Welcome to the Blue Cross Blue Shield of Massachusetts Medicare glossary. Here, you’ll find easy-to-understand descriptions of common Medicare terms.
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Behavioral health includes mental health care, like visits with a psychiatrist or psychologist, as well as care for substance use disorders. It focuses on how behaviors affect both your health and overall well-being.
Coverage that makes sure your prescription drug costs don’t become unmanageable. Starting in 2024, once you move out of the coverage gap, your insurance provider covers your prescription costs for covered Part D drugs.
With a co-insurance, you pay some of the cost of your care, and Medicare will pay the rest. For example, a 10% co-insurance on a $100 procedure would be $10. You pay a co-insurance after you’ve paid your plan deductible.
Copayment (or Copay)
A set dollar amount you pay for each health care service, like a doctor's visit or prescription filled.
Coverage Gap (The Donut Hole)
The Part D coverage gap is the area between the maximum prescription drug benefit limit your plan offers and the maximum out-of-pocket costs you must meet before catastrophic coverage kicks in. Don’t worry if you fall into the Part D donut hole. Your drug prices will be capped at 25% of the total cost of both brand-name and generic drugs.
This is a set amount you’ll have to pay out-of-pocket for health care or prescriptions before your coverage begins. With Original Medicare, your deductible is either based on a benefit period (that is, each new time you go to the hospital) for Part A or yearly for Parts B and D. Your deductibles can change yearly.
See coverage gap.
This is your decision about the plan you want to join. Whether you enroll in Original Medicare, a Medicare Advantage plan or a Prescription Drug Plan, that is your election.
A formulary is the list of covered medications under a Medicare Advantage or a Prescription Drug Plan (Part D). This list includes both brand-name and generic drugs. In some Medicare health plans, doctors must only use medications listed on the health plan's formulary.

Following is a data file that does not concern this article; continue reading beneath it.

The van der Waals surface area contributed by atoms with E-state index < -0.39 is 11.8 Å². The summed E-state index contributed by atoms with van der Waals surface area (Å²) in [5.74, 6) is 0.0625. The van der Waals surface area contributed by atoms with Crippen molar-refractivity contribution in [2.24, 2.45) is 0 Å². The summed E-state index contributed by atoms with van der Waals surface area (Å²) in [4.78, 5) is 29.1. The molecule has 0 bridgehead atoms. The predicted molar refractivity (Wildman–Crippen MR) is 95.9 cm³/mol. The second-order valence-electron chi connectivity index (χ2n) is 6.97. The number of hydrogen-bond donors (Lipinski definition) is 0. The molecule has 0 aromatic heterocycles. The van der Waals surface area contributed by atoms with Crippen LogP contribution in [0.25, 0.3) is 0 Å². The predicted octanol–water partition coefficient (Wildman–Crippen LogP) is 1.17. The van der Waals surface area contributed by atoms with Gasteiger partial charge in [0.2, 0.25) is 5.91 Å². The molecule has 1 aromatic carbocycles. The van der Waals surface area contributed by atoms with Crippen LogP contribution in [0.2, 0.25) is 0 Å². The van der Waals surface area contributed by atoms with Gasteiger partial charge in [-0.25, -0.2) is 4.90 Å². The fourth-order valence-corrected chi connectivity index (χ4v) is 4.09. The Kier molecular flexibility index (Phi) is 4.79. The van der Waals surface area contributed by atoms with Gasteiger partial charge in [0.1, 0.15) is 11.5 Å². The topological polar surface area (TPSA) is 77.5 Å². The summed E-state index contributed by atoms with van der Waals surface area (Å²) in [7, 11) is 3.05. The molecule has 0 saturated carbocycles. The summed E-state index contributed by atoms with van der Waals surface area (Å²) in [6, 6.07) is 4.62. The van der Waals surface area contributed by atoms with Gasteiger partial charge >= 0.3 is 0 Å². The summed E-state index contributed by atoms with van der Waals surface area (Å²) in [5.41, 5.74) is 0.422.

HMO (Health Maintenance Organization)
A type of Medicare managed care plan where a group of doctors, hospitals and other health care providers agree to give health care to beneficiaries for a set amount of money from the Federal government every month. Usually, you’ll need to get your care from the providers in the plan.
Hospice care is designed for those who are terminally ill and can include physical care and counseling. Hospice care is covered under Medicare Part A.
Health care that you get when you're admitted to a hospital.
Most health insurances have a list of pre-approved providers that you can visit. You will pay a lower, in-network copay when you visit these providers.
Inpatient refers to care that requires you to be admitted to the hospital and spend at least one night. Surgery, overnight observation or a traumatic injury would all be inpatient care.
Late Enrollment Penalty
An amount added to your monthly premium for Medicare Part B or a Medicare Prescription Drug Plan if you don't join when you're first able to. You pay this higher amount as long as you have Medicare. You can delay enrolling in both these plans and avoid the penalty if you already have health coverage through another source, such as an employer.
A Medicare supplement (Medigap) policy (see definition below), offered by Blue Cross Blue Shield of Massachusetts.
Medicare Advantage Plan (Part C)
These private health plans are an alternative to Original Medicare. They can be a Medicare-managed care plan (HMO or PPO) or private fee-for-service (PFFS) plans. These plans are subsidized by the federal government and cover everything Original Medicare does, plus they generally include additional benefits like dental and prescription drug coverage.